Lifestyles of the boho fabulous

Flowing fabrics, captivating colors, gorgeous embellishments—and a penchant for not following the rules—are the hallmarks of bohemian style. Fun and fancy-free, inspired and inspiring, boho looks transcend fashion to a holistic lifestyle choice. You may be thinking of the feathers, strappy sandals and nebulous skirts that are the uniform de rigueur at trendy festivals, but the boho vibe dates back much further than this and is filled with deeper meaning.


Getting its start following the French Revolution, when artists were no longer supported by aristocratic patrons and left to support themselves, a nomadic lifestyle and repurposing of old clothing led to individuality and the birth of an artistic counterculture. At the same time, refugees from the Bohemia region (today’s Czech Republic) were known in France, and these “Bohemian Homeless”—or “BoHo”—with their gypsy skirts, layered clothing and carefree ways added another dash of flavor to this newly formed lifestyle.

Pierre-Auguste Renoir, The Bohemian (or Lise the Bohemian), 1868


The Aestheticism art movement followed in the mid-1800s, and with its “art for art’s sake” approach came fashion that eschewed the Industrial Revolution of the time. Handmade, individual clothing that took lead from old techniques included plenty of embroidery—a philosophy ZALXNDRA also follows, particularly in our hand-embroidered Tradition Collection. In Paris’s Montmartre, now-famous masters such as Picasso and Renoir lived and painted—a place and time depicted in films like Baz Luhrmann’s lush Moulin Rouge!, with its artists and oddballs and dreamers celebrating the romance and creativity of the era. Over in London, Victorian author Sir Arthur Conan Doyle’s eccentric intellectual detective from the turn of the century, Sherlock Holmes, is written as having a “bohemian soul.”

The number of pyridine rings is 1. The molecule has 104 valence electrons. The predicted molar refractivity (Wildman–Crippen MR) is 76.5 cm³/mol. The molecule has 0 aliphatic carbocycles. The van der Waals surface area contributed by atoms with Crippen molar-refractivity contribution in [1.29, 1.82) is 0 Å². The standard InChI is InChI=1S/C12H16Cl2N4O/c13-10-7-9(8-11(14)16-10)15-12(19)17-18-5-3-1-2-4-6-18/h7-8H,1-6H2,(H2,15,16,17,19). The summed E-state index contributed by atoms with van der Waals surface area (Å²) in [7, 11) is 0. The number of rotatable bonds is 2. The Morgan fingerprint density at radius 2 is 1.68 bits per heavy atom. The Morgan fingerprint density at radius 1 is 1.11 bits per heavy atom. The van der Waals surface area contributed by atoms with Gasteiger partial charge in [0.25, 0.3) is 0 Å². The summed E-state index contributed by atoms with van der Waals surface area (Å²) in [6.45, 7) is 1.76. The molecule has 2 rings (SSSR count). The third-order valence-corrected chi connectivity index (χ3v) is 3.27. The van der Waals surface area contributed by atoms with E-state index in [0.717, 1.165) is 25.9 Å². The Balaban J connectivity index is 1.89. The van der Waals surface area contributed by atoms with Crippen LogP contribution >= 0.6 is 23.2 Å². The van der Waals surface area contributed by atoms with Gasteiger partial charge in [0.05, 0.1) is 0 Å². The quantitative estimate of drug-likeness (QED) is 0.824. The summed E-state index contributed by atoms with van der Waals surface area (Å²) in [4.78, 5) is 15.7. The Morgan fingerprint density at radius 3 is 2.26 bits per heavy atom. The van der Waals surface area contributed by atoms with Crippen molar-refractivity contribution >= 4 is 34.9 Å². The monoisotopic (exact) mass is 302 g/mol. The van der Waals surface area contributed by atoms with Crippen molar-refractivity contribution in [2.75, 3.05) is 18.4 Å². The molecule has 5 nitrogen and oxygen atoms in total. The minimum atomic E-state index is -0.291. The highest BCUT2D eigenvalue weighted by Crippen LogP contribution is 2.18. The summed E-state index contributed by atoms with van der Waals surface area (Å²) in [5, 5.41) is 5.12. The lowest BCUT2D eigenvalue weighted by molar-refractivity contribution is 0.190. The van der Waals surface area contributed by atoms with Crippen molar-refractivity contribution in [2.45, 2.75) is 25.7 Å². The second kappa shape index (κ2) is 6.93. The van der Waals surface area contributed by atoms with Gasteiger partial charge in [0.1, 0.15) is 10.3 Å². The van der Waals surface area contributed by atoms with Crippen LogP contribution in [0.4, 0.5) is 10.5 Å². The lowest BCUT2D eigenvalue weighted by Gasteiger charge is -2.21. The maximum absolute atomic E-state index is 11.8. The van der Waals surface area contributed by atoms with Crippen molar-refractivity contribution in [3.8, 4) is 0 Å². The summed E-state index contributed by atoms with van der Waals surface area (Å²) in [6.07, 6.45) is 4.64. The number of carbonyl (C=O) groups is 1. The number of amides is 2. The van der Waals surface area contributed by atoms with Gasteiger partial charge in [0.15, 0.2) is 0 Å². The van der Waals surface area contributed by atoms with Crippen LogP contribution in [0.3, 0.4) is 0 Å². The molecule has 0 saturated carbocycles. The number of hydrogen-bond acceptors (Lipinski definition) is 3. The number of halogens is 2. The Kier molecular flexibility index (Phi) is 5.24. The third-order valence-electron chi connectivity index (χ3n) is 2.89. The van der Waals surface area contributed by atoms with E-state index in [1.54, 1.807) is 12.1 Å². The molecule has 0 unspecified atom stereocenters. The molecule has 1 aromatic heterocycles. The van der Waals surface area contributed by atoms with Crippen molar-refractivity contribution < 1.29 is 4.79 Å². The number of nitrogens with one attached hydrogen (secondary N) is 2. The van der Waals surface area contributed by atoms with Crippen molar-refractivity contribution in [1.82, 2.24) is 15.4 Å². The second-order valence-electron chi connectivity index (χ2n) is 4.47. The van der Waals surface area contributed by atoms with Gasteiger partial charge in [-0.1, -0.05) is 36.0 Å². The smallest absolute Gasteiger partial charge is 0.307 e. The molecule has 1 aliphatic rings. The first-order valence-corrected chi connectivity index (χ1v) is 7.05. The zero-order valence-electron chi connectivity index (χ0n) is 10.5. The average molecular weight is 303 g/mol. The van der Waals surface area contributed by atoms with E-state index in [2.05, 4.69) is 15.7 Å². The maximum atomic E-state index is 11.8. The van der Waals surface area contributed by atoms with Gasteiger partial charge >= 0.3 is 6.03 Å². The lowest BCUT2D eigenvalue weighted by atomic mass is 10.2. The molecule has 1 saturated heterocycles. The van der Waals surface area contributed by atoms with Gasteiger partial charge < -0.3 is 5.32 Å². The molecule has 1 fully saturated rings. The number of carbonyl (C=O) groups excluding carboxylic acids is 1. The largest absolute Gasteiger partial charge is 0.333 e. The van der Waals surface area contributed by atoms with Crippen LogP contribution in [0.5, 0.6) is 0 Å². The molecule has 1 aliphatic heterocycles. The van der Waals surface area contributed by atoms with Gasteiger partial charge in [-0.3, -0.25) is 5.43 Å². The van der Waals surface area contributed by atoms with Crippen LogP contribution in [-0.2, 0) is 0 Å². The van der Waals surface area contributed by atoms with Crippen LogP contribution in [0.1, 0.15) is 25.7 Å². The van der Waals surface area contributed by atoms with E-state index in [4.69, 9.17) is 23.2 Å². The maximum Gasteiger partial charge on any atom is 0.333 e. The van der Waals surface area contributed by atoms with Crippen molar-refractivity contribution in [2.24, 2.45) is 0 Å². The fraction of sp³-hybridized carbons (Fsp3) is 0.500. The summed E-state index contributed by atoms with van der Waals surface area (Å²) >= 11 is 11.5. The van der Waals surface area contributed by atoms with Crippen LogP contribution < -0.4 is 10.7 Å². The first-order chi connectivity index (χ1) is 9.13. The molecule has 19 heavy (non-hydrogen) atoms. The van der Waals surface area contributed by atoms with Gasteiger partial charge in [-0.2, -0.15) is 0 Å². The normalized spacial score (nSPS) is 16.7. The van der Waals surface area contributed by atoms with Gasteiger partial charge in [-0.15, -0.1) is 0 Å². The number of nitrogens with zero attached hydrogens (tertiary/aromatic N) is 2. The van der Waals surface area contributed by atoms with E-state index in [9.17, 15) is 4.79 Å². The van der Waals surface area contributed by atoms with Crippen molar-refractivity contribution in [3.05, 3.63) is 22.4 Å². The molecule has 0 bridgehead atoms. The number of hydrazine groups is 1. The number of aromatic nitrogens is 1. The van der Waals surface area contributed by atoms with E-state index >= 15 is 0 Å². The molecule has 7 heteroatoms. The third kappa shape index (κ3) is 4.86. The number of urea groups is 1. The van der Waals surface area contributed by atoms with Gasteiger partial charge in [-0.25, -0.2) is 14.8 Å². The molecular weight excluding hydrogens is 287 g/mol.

Le Moulin Rouge en 1905

Le Moulin Rouge en 1905


Hippies of the 1960s- and 70s-era counterculture brought boho into the more modern times, listening to their nomadic desires to follow the so-called “Hippie Trail.” Usually starting in London or Amsterdam, the route passed through Hungary, Greece (also the perfect spot for our latest photoshoot), Turkey, Nepal, India and Thailand—a paradise that’s just the place to explore in something from our breezy Resort Collection. Dressed and accessorized in a mishmash of exotic and beautiful clothing picked up along the way, the look was eclectic, comfortable and told a personal story. 

1960-70s Real Hippie Fashion


Today, bohemian culture has infiltrated the mainstream. Art and individualism are celebrated and celebrities such as Bianca Jagger, Sienna Miller, Lenny Kravitz and Jane Birkin—so stylish she became the namesake for Hermès’s sought-after Birkin bag—are icons of boho-chic. Festivals such as Coachella, Glastonbury and Burning Man are known to sell out in under an hour (Glastonbury 2018 sold out in a record 34 minutes), with tens-to-hundreds of thousands of people convening on field and playa to appreciate the arts with bohemian joie de vivre.

Jane Birkin

Jane Birkin

Sienna Miller boho

Sienna Miller

Coachella Festival

Coachella Festival

The contemporary boho life isn’t just for festivals; the concept has widened and evolved to include a more sophisticated and thoughtful side—something we like to champion with our elegant, environment-conscious dresses. This boho lifestyle is for, like its revolutionary pioneers, the dreamers and creatives among us—whether that’s dancing under the moonlight with likeminded revelers or enjoying the view from a luxury suite clinging to Santorini’s caldera edge.


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